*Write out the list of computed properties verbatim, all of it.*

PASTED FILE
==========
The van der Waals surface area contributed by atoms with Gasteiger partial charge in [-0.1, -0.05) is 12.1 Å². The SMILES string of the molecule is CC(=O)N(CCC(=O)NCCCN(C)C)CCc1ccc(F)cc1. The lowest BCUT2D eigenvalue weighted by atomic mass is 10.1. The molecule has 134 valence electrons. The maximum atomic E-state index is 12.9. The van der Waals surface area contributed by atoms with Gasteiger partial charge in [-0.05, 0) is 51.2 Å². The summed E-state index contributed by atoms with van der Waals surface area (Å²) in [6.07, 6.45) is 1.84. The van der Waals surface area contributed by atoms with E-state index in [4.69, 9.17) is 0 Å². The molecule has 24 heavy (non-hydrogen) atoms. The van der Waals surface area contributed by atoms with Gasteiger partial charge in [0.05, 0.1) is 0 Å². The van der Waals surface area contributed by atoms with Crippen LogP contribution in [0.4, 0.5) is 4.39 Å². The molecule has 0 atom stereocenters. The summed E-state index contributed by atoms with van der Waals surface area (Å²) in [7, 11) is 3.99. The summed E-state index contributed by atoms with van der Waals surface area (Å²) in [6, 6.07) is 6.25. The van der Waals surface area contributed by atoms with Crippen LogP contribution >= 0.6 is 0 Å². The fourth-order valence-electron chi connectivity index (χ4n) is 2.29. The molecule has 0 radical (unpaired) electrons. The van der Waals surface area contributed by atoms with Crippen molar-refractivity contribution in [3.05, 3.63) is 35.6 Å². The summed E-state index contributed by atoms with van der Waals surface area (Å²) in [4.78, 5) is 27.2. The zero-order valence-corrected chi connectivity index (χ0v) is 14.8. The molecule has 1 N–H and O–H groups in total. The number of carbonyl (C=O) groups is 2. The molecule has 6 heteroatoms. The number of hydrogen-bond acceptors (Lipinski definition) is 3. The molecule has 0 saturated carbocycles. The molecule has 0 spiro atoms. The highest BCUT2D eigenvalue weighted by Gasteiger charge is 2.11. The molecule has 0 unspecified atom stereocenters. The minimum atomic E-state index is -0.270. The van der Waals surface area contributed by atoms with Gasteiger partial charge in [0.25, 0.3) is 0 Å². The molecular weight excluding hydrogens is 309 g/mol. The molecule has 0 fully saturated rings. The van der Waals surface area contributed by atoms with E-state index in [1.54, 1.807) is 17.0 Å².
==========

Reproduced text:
The van der Waals surface area contributed by atoms with Gasteiger partial charge in [-0.1, -0.05) is 12.1 Å². The SMILES string of the molecule is CC(=O)N(CCC(=O)NCCCN(C)C)CCc1ccc(F)cc1. The lowest BCUT2D eigenvalue weighted by atomic mass is 10.1. The molecule has 134 valence electrons. The maximum atomic E-state index is 12.9. The van der Waals surface area contributed by atoms with Gasteiger partial charge in [-0.05, 0) is 51.2 Å². The summed E-state index contributed by atoms with van der Waals surface area (Å²) in [6.07, 6.45) is 1.84. The van der Waals surface area contributed by atoms with E-state index in [4.69, 9.17) is 0 Å². The molecule has 24 heavy (non-hydrogen) atoms. The van der Waals surface area contributed by atoms with Gasteiger partial charge in [0.05, 0.1) is 0 Å². The van der Waals surface area contributed by atoms with Crippen LogP contribution in [0.4, 0.5) is 4.39 Å². The molecule has 0 atom stereocenters. The summed E-state index contributed by atoms with van der Waals surface area (Å²) in [7, 11) is 3.99. The summed E-state index contributed by atoms with van der Waals surface area (Å²) in [6, 6.07) is 6.25. The van der Waals surface area contributed by atoms with Crippen LogP contribution >= 0.6 is 0 Å². The fourth-order valence-electron chi connectivity index (χ4n) is 2.29. The molecule has 0 radical (unpaired) electrons. The van der Waals surface area contributed by atoms with Crippen molar-refractivity contribution in [3.05, 3.63) is 35.6 Å². The summed E-state index contributed by atoms with van der Waals surface area (Å²) in [4.78, 5) is 27.2. The zero-order valence-corrected chi connectivity index (χ0v) is 14.8. The molecule has 1 N–H and O–H groups in total. The number of carbonyl (C=O) groups is 2. The molecule has 6 heteroatoms. The number of hydrogen-bond acceptors (Lipinski definition) is 3. The molecule has 0 saturated carbocycles. The molecule has 0 spiro atoms. The highest BCUT2D eigenvalue weighted by Gasteiger charge is 2.11. The molecule has 0 unspecified atom stereocenters. The minimum atomic E-state index is -0.270. The van der Waals surface area contributed by atoms with Gasteiger partial charge in [0.25, 0.3) is 0 Å². The molecular weight excluding hydrogens is 309 g/mol. The molecule has 0 fully saturated rings. The van der Waals surface area contributed by atoms with E-state index in [1.54, 1.807) is 17.0 Å².